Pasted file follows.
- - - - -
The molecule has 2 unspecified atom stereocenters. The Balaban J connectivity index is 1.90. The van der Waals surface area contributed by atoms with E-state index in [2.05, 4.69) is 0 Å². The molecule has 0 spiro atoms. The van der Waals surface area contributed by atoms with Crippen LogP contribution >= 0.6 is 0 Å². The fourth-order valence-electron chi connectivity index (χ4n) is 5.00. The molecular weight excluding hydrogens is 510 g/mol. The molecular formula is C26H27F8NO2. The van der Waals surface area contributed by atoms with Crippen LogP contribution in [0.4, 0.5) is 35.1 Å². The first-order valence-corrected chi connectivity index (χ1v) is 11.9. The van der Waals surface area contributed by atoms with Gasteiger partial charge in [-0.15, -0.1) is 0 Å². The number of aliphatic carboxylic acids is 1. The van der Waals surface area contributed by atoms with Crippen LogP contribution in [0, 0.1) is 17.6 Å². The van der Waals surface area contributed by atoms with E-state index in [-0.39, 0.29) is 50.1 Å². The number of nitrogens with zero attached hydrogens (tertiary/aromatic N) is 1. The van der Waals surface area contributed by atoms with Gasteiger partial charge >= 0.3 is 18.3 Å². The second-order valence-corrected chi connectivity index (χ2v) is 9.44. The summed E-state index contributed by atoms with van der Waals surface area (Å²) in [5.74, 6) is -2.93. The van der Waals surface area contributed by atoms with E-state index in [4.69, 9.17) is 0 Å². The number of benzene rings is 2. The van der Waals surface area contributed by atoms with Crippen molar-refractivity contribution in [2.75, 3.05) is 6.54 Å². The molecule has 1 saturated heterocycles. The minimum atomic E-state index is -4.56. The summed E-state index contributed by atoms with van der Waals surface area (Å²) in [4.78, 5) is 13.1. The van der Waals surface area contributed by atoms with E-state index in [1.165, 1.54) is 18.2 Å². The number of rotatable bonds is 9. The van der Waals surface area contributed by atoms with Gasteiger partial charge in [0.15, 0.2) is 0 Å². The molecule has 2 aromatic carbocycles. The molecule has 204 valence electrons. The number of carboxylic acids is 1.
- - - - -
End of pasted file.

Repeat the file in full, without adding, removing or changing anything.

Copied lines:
The molecule has 2 unspecified atom stereocenters. The Balaban J connectivity index is 1.90. The van der Waals surface area contributed by atoms with E-state index in [2.05, 4.69) is 0 Å². The molecule has 0 spiro atoms. The van der Waals surface area contributed by atoms with Crippen LogP contribution >= 0.6 is 0 Å². The fourth-order valence-electron chi connectivity index (χ4n) is 5.00. The molecular weight excluding hydrogens is 510 g/mol. The molecular formula is C26H27F8NO2. The van der Waals surface area contributed by atoms with Crippen LogP contribution in [0.4, 0.5) is 35.1 Å². The first-order valence-corrected chi connectivity index (χ1v) is 11.9. The van der Waals surface area contributed by atoms with Gasteiger partial charge in [-0.15, -0.1) is 0 Å². The number of aliphatic carboxylic acids is 1. The van der Waals surface area contributed by atoms with Crippen LogP contribution in [0, 0.1) is 17.6 Å². The van der Waals surface area contributed by atoms with E-state index in [-0.39, 0.29) is 50.1 Å². The number of nitrogens with zero attached hydrogens (tertiary/aromatic N) is 1. The van der Waals surface area contributed by atoms with Gasteiger partial charge >= 0.3 is 18.3 Å². The second-order valence-corrected chi connectivity index (χ2v) is 9.44. The summed E-state index contributed by atoms with van der Waals surface area (Å²) in [5.74, 6) is -2.93. The van der Waals surface area contributed by atoms with E-state index in [4.69, 9.17) is 0 Å². The number of benzene rings is 2. The van der Waals surface area contributed by atoms with Crippen molar-refractivity contribution in [2.75, 3.05) is 6.54 Å². The molecule has 1 saturated heterocycles. The minimum atomic E-state index is -4.56. The summed E-state index contributed by atoms with van der Waals surface area (Å²) in [4.78, 5) is 13.1. The van der Waals surface area contributed by atoms with E-state index in [1.165, 1.54) is 18.2 Å². The number of rotatable bonds is 9. The van der Waals surface area contributed by atoms with Gasteiger partial charge in [0.15, 0.2) is 0 Å². The molecule has 2 aromatic carbocycles. The molecule has 204 valence electrons. The number of carboxylic acids is 1.